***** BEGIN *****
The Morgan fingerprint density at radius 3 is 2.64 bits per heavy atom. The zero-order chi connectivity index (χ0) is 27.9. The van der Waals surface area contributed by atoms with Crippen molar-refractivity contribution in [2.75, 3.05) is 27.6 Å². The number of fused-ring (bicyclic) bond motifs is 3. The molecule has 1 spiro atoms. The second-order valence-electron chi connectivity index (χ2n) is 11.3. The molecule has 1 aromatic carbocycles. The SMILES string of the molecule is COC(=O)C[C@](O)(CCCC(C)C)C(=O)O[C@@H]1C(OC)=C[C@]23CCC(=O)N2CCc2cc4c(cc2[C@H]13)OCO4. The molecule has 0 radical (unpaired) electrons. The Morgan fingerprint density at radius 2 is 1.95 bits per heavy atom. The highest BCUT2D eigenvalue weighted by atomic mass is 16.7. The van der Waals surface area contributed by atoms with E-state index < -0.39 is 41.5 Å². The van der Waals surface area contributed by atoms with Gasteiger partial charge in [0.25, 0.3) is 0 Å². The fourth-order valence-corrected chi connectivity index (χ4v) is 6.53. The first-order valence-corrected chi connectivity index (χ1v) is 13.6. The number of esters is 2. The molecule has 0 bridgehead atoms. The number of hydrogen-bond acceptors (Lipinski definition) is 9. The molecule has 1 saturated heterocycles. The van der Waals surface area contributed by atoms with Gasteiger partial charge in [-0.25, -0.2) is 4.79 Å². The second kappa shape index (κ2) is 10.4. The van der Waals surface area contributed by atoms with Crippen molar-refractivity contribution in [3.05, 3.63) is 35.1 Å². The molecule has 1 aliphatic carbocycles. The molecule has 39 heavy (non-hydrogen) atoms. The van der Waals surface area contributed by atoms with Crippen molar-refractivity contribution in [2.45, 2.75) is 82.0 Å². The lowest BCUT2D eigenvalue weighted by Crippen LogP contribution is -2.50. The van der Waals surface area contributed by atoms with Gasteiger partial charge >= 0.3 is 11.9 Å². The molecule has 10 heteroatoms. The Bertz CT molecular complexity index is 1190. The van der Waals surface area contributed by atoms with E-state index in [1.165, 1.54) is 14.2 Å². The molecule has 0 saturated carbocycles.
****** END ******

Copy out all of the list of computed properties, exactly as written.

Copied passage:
The Morgan fingerprint density at radius 3 is 2.64 bits per heavy atom. The zero-order chi connectivity index (χ0) is 27.9. The van der Waals surface area contributed by atoms with Crippen molar-refractivity contribution in [2.75, 3.05) is 27.6 Å². The number of fused-ring (bicyclic) bond motifs is 3. The molecule has 1 spiro atoms. The second-order valence-electron chi connectivity index (χ2n) is 11.3. The molecule has 1 aromatic carbocycles. The SMILES string of the molecule is COC(=O)C[C@](O)(CCCC(C)C)C(=O)O[C@@H]1C(OC)=C[C@]23CCC(=O)N2CCc2cc4c(cc2[C@H]13)OCO4. The molecule has 0 radical (unpaired) electrons. The Morgan fingerprint density at radius 2 is 1.95 bits per heavy atom. The highest BCUT2D eigenvalue weighted by atomic mass is 16.7. The van der Waals surface area contributed by atoms with E-state index < -0.39 is 41.5 Å². The van der Waals surface area contributed by atoms with Gasteiger partial charge in [0.25, 0.3) is 0 Å². The fourth-order valence-corrected chi connectivity index (χ4v) is 6.53. The first-order valence-corrected chi connectivity index (χ1v) is 13.6. The number of esters is 2. The molecule has 0 bridgehead atoms. The number of hydrogen-bond acceptors (Lipinski definition) is 9. The molecule has 1 saturated heterocycles. The van der Waals surface area contributed by atoms with Gasteiger partial charge in [-0.25, -0.2) is 4.79 Å². The second kappa shape index (κ2) is 10.4. The van der Waals surface area contributed by atoms with Crippen molar-refractivity contribution in [3.05, 3.63) is 35.1 Å². The molecule has 1 aliphatic carbocycles. The molecule has 39 heavy (non-hydrogen) atoms. The van der Waals surface area contributed by atoms with Crippen molar-refractivity contribution in [2.45, 2.75) is 82.0 Å². The lowest BCUT2D eigenvalue weighted by Crippen LogP contribution is -2.50. The van der Waals surface area contributed by atoms with Gasteiger partial charge >= 0.3 is 11.9 Å². The molecule has 10 heteroatoms. The Bertz CT molecular complexity index is 1190. The van der Waals surface area contributed by atoms with E-state index in [1.165, 1.54) is 14.2 Å². The molecule has 0 saturated carbocycles.